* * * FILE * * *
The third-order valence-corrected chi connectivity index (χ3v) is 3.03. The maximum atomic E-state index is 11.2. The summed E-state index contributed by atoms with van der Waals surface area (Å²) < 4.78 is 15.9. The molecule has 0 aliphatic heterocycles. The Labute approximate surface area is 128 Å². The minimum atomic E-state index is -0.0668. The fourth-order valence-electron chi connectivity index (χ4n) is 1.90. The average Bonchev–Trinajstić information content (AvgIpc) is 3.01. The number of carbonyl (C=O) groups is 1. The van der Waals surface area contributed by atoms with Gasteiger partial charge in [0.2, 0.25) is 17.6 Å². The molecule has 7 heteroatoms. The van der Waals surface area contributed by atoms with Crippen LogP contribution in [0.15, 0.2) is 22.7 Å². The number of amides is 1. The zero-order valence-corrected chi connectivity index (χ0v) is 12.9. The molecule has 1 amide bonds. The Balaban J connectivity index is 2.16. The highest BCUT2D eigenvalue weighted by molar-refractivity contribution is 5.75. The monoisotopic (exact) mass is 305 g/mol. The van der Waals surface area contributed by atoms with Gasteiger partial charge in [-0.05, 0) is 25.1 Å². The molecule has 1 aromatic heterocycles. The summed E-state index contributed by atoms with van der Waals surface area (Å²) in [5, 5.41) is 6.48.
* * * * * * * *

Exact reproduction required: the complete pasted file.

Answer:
The third-order valence-corrected chi connectivity index (χ3v) is 3.03. The maximum atomic E-state index is 11.2. The summed E-state index contributed by atoms with van der Waals surface area (Å²) < 4.78 is 15.9. The molecule has 0 aliphatic heterocycles. The Labute approximate surface area is 128 Å². The minimum atomic E-state index is -0.0668. The fourth-order valence-electron chi connectivity index (χ4n) is 1.90. The average Bonchev–Trinajstić information content (AvgIpc) is 3.01. The number of carbonyl (C=O) groups is 1. The van der Waals surface area contributed by atoms with Gasteiger partial charge in [0.2, 0.25) is 17.6 Å². The molecule has 7 heteroatoms. The van der Waals surface area contributed by atoms with Crippen LogP contribution in [0.15, 0.2) is 22.7 Å². The number of amides is 1. The zero-order valence-corrected chi connectivity index (χ0v) is 12.9. The molecule has 1 amide bonds. The Balaban J connectivity index is 2.16. The highest BCUT2D eigenvalue weighted by molar-refractivity contribution is 5.75. The monoisotopic (exact) mass is 305 g/mol. The van der Waals surface area contributed by atoms with Gasteiger partial charge in [-0.05, 0) is 25.1 Å². The molecule has 1 aromatic heterocycles. The summed E-state index contributed by atoms with van der Waals surface area (Å²) in [5, 5.41) is 6.48.